All that follows is from the above resource.
This podcasts covers an approach to sickle cell including pathophysiology, diagnosis, history, physical exam, investigations and treatment. It was developed by Noha Elsherbini a fourth year medical student at McGill University with Dr. Surabhi Rawal, a Pediatric Hematologist Oncologist at the Montreal Children’s Hospital in Montreal.
Related Content:Specialty Area: HematologyClinical Presentation: Pallor (Anemia)
What follows are excerpts from the transcript.
APPROACH TO A PATIENT WITH SICKLE CELL DISEASE
Developed by Noha Elsherbini and Dr. Surabhi Rawal for PedsCases.com. March 28, 2021
You are working in the Sickle Cell Disease Clinic and are about to see, Chloe, a 2-yearold girl with Sickle Cell Disease for her regular follow-up. In order to understand the impacts of Hemoglobin SS disease on Chloe, let us first review the pathophysiology of hemoglobin in Sickle Cell Disease.
Recall that the majority of Hemoglobin (Hb) in our body is HbA (alpha2beta2) which is composed of two alpha and two beta chains. Sickle Cell Disease is an autosomal recessive disorder caused by a mutation in the beta chain found on chromosome 11. If an individual only inherits one copy of this mutation, they are known to have sickle cell trait, and are generally asymptomatic. In fact, this mutation is carried by 10% of individuals of African descent likely because it confers protection against certain forms
However, an individual who is homozygous for this mutation develops Sickle Cell Disease, also known as HbSS disease. Conditions including hypoxemia, dehydration, and acidosis cause HbSS to polymerize. These polymers damage red blood cell membranes causing them to sickle. Sickled red blood cells result in two major complications: hemolysis and vaso-occlusive crises.
Let’s begin by discussing hemolysis. Hemolysis is the breakdown of red blood cells. It occurs when the mutated hemoglobin damages red blood cell membranes resulting in a normocytic anemia. This can manifest as fatigue, shortness of breath, and pallor. Lysing of red blood cells results in an unconjugated hyperbilirubinemia which clinically manifests as jaundice of the skin, mucosa and sclera of the eyes. High levels of bilirubin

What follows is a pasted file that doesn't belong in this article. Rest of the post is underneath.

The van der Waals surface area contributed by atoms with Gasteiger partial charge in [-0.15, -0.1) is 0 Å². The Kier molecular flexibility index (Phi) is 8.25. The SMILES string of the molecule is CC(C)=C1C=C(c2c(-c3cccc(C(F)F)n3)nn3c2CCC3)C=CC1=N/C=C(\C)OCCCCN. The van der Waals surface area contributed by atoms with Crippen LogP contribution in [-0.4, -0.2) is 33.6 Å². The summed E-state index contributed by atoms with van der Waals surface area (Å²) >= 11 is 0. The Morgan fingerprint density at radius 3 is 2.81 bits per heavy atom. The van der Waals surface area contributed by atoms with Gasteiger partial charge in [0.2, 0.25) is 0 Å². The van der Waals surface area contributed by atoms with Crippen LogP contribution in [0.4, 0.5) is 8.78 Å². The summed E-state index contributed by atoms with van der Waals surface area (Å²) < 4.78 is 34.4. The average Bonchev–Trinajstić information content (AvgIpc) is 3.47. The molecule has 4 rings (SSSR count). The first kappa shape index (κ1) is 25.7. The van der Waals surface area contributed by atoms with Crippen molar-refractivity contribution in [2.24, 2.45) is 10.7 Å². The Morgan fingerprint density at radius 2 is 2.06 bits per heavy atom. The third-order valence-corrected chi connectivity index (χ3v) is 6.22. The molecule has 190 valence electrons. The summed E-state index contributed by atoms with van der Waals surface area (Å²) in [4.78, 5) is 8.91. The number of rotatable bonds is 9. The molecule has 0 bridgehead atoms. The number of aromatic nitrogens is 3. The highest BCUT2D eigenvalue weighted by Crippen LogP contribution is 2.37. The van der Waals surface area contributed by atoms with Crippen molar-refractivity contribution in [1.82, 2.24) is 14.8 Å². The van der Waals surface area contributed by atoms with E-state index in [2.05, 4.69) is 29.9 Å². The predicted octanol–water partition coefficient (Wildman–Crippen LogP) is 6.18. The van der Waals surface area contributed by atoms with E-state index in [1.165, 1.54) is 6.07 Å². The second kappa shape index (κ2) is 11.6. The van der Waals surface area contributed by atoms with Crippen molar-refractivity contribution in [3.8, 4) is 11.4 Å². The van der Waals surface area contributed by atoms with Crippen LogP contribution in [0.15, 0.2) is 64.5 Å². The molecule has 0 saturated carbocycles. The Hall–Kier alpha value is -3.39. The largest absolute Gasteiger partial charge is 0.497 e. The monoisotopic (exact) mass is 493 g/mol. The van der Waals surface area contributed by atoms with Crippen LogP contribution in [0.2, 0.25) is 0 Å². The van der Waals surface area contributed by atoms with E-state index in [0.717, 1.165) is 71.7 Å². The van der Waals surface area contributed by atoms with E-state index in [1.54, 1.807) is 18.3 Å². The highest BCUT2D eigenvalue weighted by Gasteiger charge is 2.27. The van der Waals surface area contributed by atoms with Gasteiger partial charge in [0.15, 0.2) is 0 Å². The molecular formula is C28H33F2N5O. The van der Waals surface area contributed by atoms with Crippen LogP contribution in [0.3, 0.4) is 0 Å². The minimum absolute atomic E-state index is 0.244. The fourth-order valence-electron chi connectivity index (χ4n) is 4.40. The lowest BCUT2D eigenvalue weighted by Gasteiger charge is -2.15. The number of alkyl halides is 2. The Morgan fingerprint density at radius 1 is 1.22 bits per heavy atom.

may also lead to bilirubin gallstone formation. Chronic hemolysis damages microvasculature and increases cardiac demand which may result in increased incidence of both systemic and pulmonary hypertension, chronic kidney disease, and cardiac disease in older individuals with HbSS disease. Sickle Cell Disease is a hemolytic anemia that is production-dependent to maintain a stable hemoglobin. When production is compromised by certain infections, notably parvovirus B19, patients can become very symptomatic.
Another main complication of sickled red blood cells are vaso-occlusive crises which are caused by ischemia secondary to the sickled cells clogging the microvasculature. These vaso-occlusive crises most often manifest as pain, however patients can develop
hypovolemic shock or infarction such as in osteonecrosis, acute chest syndrome, and even stroke and can become functionally asplenic, leading them to increased risk of infection. Let’s go through each of these.